Particularly hit in this decline are off-site ATMs, where the average transactions per month have declined to 1,500. The net effect of this has been a fairly significant consolidation of off-site ATMs to larger operators.
Credit Card Management recently reported that the average ATM switch fee paid by users was $1.70 in combined issuer/acquirer charges. There is no reason to think that the downward trend in usage will change, and less reason to think that markets will allow fees to increase.
The mandate for banks? Be prepared to move fast to remove or relocate unprofitable off-site units, or make sure that they are strategically located to serve internal customers and build loyalty.
And as for the “added value” fee-based transactions ATMs were going to produce? The rich history includes such ideas as tickets (um, failure), stamps (crash), cross-sales (huh?), and bus passes (zzzzzzz). Here’s a free suggestion: ATMs have a lot of room inside. How about having them double as coke machines? I mean, aren’t people always thirsty?
A lot of people in mid-size and community banks will be toasting Bank of America for its movement to free bill payment. Without B of A, we’d all still be sweating and trying to come up with some sort of ROI for the service. Now, everybody can just point out that B of A made the need to be free a no-brainer.
Most of the steam has gone out of the fee-based, Internet banking concept, anyway. Synergistics recently conducted a survey in which 80 percent of respondents said they would not pay for online banking services, and of those who said they might pay a fee, most limited it to a modest set-up charge.
Usage by most accounts grows steadily. Most banks are approaching 35-40 percent Internet banking usage (25-30 percent active) among checking customers, with bill payment approaching 10 percent.
The direct biller option is still trumping bank and other consolidator options, with most estimates showing a 60/40 split in favor of direct biller, proof again that if something gets there first and it’s simple, people will gravitate to it.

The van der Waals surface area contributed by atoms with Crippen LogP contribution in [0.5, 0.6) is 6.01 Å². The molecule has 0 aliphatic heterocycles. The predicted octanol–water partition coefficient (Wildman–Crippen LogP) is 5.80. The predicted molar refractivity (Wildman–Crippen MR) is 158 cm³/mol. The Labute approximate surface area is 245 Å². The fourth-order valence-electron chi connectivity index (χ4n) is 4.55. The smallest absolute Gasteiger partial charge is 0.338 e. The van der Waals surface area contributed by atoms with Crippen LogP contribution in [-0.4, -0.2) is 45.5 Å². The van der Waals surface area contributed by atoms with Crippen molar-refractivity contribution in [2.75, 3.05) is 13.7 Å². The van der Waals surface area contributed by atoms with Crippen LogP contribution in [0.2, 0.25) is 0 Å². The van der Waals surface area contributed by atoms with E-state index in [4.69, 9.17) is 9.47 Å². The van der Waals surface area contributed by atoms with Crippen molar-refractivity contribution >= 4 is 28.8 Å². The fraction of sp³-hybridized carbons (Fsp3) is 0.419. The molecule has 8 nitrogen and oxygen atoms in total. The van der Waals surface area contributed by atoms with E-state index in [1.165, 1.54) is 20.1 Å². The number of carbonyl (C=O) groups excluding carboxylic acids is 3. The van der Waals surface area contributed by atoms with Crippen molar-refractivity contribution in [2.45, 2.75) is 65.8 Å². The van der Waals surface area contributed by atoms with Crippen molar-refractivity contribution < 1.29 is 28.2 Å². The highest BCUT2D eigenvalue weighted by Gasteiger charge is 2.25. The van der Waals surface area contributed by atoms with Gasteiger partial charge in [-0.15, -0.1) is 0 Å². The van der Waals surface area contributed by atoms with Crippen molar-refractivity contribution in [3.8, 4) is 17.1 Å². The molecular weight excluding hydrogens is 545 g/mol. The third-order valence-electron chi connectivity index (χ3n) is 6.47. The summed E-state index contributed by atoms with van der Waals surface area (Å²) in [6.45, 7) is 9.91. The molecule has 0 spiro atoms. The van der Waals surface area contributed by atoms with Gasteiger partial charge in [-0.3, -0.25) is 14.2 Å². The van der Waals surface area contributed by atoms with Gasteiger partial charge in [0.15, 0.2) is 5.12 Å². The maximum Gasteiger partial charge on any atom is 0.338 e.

Not surprisingly, studies (including one recently completed by Boston Consulting) show that the average customer who is an active Internet banking/bill pay user is twice as profitable and twice as loyal as one who is not. Of course, there are two ways to interpret this data. One is that the most profitable customers were the first to use these services. The second is that getting people to use online banking products makes them more profitable.
It probably doesn’t matter which of these is true, because the mandate is clear: get the 20 percent of your customers who represent the most profit to the bank locked into both services. Make it a top priority for both personal bankers and branch managers and measure progress regularly.
There is a common theme in all three areas. The marketplace will put constant pressure on fees, and fee compression is inevitable. Banks probably can’t do much to change this. What banks can control is increased usage, particularly among high-end customers, that cement relationships. And guess what? That’s the other topic that gets the most attention at the planning meeting we mentioned earlier. How ‘bout that for irony?